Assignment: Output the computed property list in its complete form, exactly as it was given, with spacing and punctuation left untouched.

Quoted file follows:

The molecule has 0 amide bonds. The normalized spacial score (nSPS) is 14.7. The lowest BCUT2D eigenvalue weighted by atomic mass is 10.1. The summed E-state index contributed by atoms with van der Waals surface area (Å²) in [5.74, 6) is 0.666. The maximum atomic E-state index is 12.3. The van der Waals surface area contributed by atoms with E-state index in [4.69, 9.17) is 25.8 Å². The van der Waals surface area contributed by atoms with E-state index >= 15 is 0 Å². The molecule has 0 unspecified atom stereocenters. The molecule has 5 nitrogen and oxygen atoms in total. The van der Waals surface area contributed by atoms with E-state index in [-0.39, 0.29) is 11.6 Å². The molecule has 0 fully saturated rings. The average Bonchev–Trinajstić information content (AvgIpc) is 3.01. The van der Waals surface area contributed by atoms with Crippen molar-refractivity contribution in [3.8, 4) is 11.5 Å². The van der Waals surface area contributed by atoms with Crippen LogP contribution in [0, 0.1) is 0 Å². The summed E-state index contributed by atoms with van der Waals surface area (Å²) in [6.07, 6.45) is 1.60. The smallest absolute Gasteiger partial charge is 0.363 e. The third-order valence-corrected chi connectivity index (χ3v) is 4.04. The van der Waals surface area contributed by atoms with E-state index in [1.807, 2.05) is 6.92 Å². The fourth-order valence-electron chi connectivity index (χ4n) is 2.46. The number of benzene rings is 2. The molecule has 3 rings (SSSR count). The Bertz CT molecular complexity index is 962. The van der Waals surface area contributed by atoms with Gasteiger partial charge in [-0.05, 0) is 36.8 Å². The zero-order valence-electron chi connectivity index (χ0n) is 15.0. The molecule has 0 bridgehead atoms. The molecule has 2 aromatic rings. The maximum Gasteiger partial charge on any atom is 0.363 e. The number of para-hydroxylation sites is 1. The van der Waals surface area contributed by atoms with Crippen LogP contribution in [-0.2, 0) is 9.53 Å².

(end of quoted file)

The molecule has 0 amide bonds. The normalized spacial score (nSPS) is 14.7. The lowest BCUT2D eigenvalue weighted by atomic mass is 10.1. The summed E-state index contributed by atoms with van der Waals surface area (Å²) in [5.74, 6) is 0.666. The maximum atomic E-state index is 12.3. The van der Waals surface area contributed by atoms with E-state index in [4.69, 9.17) is 25.8 Å². The van der Waals surface area contributed by atoms with E-state index >= 15 is 0 Å². The molecule has 0 unspecified atom stereocenters. The molecule has 5 nitrogen and oxygen atoms in total. The van der Waals surface area contributed by atoms with E-state index in [-0.39, 0.29) is 11.6 Å². The molecule has 0 fully saturated rings. The average Bonchev–Trinajstić information content (AvgIpc) is 3.01. The van der Waals surface area contributed by atoms with Crippen molar-refractivity contribution in [3.8, 4) is 11.5 Å². The van der Waals surface area contributed by atoms with Crippen LogP contribution in [0, 0.1) is 0 Å². The summed E-state index contributed by atoms with van der Waals surface area (Å²) in [6.07, 6.45) is 1.60. The smallest absolute Gasteiger partial charge is 0.363 e. The third-order valence-corrected chi connectivity index (χ3v) is 4.04. The van der Waals surface area contributed by atoms with E-state index in [1.807, 2.05) is 6.92 Å². The fourth-order valence-electron chi connectivity index (χ4n) is 2.46. The number of benzene rings is 2. The molecule has 3 rings (SSSR count). The Bertz CT molecular complexity index is 962. The van der Waals surface area contributed by atoms with Gasteiger partial charge in [-0.05, 0) is 36.8 Å². The zero-order valence-electron chi connectivity index (χ0n) is 15.0. The molecule has 0 bridgehead atoms. The molecule has 2 aromatic rings. The maximum Gasteiger partial charge on any atom is 0.363 e. The number of para-hydroxylation sites is 1. The van der Waals surface area contributed by atoms with Crippen LogP contribution in [-0.2, 0) is 9.53 Å².